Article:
Surrounded by water on 3 sides and situated alongside a picture-perfect, snow-capped mountain range, Vancouver is the largest city in British Columbia and the most populous in Canada. It's a bustling metropolis, yet still retains its strong connection to the great outdoors due to an economy that once relied on forestry, mining, fishing and agriculture. From the over 200 parks that can be found throughout this historic city to the sweeping waterfront, Vancouver seamlessly blends the rural with the urban to create a cityscape unlike any other. This mix of cultures-which includes English, Irish, German, Asian and Latin American only help to make the city even more interesting and inviting.
This cosmopolitan city, cradled between mountains and the sea, offers excellent fine dining and shopping. Ranked as one of the best cities to live in the world, Vancouver was also home to the 2010 Olympic and Paralympic games.
Places to Explore
- Stanley Park
Vancouver's first park established in 1887 contains 1,000 acres of nearly half a million cedar, hemlock and fir trees. The park features a 5.5-mile paved seawall, marine science centre, children's water park, miniature train, children's farmyard, rose gardens, totems poles and hiking trails.
- Capilano Suspension Bridge
This historic bridge was erected in 1889 and spans 450 feet across an open canyon, 230 feet above the river. Featuring breathtaking views, the bridge is located in a 27-acre park that includes 7 additional high-flying suspension bridges, various exhibits and guided nature tours.
- Grouse Mountain Skyride
Enjoy a bird's eye perspective from North America's largest aerial tramway system. Starting at the mountain base, the journey begins at 1000 ft. high and ascends over 2600 ft. to the top in 12 minutes.
- Vancouver Aquarium
Located in Stanley Park, this aquarium is home to over 70,000 animals, including beluga whales, sea lions, dolphins, seals, sharks, reptiles and birds. Plus, enjoy educational animal shows throughout the day.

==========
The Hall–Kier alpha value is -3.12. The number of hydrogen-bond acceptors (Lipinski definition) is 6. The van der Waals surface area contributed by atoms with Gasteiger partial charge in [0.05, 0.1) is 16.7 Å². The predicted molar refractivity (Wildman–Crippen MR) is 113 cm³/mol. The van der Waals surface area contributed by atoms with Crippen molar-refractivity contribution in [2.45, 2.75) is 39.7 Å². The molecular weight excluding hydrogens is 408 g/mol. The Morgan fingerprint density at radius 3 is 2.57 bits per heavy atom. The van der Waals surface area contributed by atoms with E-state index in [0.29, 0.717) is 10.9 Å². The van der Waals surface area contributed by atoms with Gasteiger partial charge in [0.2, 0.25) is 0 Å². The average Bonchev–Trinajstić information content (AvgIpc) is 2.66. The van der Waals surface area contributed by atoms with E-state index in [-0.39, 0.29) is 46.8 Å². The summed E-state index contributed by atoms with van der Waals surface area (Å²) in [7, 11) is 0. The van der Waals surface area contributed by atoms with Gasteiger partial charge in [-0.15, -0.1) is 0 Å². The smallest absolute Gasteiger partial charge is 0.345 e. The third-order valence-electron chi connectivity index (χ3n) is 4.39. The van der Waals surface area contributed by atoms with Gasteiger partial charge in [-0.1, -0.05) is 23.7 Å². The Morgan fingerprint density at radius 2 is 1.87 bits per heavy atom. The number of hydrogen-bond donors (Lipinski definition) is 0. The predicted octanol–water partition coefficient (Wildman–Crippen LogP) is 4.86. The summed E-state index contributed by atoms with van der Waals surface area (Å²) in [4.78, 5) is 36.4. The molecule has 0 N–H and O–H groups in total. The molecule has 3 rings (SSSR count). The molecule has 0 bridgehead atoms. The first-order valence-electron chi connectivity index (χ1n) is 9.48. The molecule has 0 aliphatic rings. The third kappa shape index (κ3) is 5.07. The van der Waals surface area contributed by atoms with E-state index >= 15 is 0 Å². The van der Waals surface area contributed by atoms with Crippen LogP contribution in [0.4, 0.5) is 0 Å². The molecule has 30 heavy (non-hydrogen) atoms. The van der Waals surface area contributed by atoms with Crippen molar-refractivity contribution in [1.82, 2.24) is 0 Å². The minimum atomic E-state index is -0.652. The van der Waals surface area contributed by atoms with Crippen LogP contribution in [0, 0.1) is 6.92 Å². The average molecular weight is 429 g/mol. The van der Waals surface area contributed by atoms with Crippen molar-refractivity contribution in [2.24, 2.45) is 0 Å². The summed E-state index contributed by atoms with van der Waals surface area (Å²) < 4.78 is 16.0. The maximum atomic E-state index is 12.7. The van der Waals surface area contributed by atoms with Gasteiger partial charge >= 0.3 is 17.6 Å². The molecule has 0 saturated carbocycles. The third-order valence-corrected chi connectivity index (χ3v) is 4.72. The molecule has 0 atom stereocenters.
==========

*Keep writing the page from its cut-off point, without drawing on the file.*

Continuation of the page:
- Steam Clock
Designed to look like a 19th-century timepiece, this is actually a steam engine with electric motors that rings in the quarter hours with a whistle chime that plays the Westminster Quarters and, naturally, an eruption of steam.
Declared a historic district in 1971, the Chinatown district is one of the largest in North America filled with ornate Chinese structures, lamps, gates, an open air-market and the Dr. Sun Yat-Sen Garden, which is the first full-scale classical Chinese garden built outside of China.
- Granville Island
Once a former industrial park, Granville Island is a 35-acre peninsula that is home to a plethora of boutiques, theatres, galleries, art studios, restaurants, street performers and an open marketplace.
English is the official language.
The Canadian Dollar is the official currency. However, U.S. currency, travelers checks and major credit cards are widely accepted.
- How to Get Around
- Taxi services are available in and around the city. For a trip to or throughout downtown, expect to pay approximately $8.50 USD.
- Diesel bus and electric-trolley service is available all over the city. Service in the busier parts of the day runs about every 12 minutes.
- Departing almost every 15 minutes, SeaBus (catamaran ferries) takes passengers on a scenic 12-minute journey across Burrard Inlet between downtown and North Vancouver's Lonsdale Quay.
- Due to city size and layout, bicycles are a great option. Located near Stanley Park are several places to rent bikes. Helmets must be worn while riding. Bikes are allowed on the SeaBus at no charge.
- To visit the North Shore Mountains or the region in greater detail, a car is recommended. Car rental services can be found downtown.
- Much of downtown Vancouver can be easily explored on foot.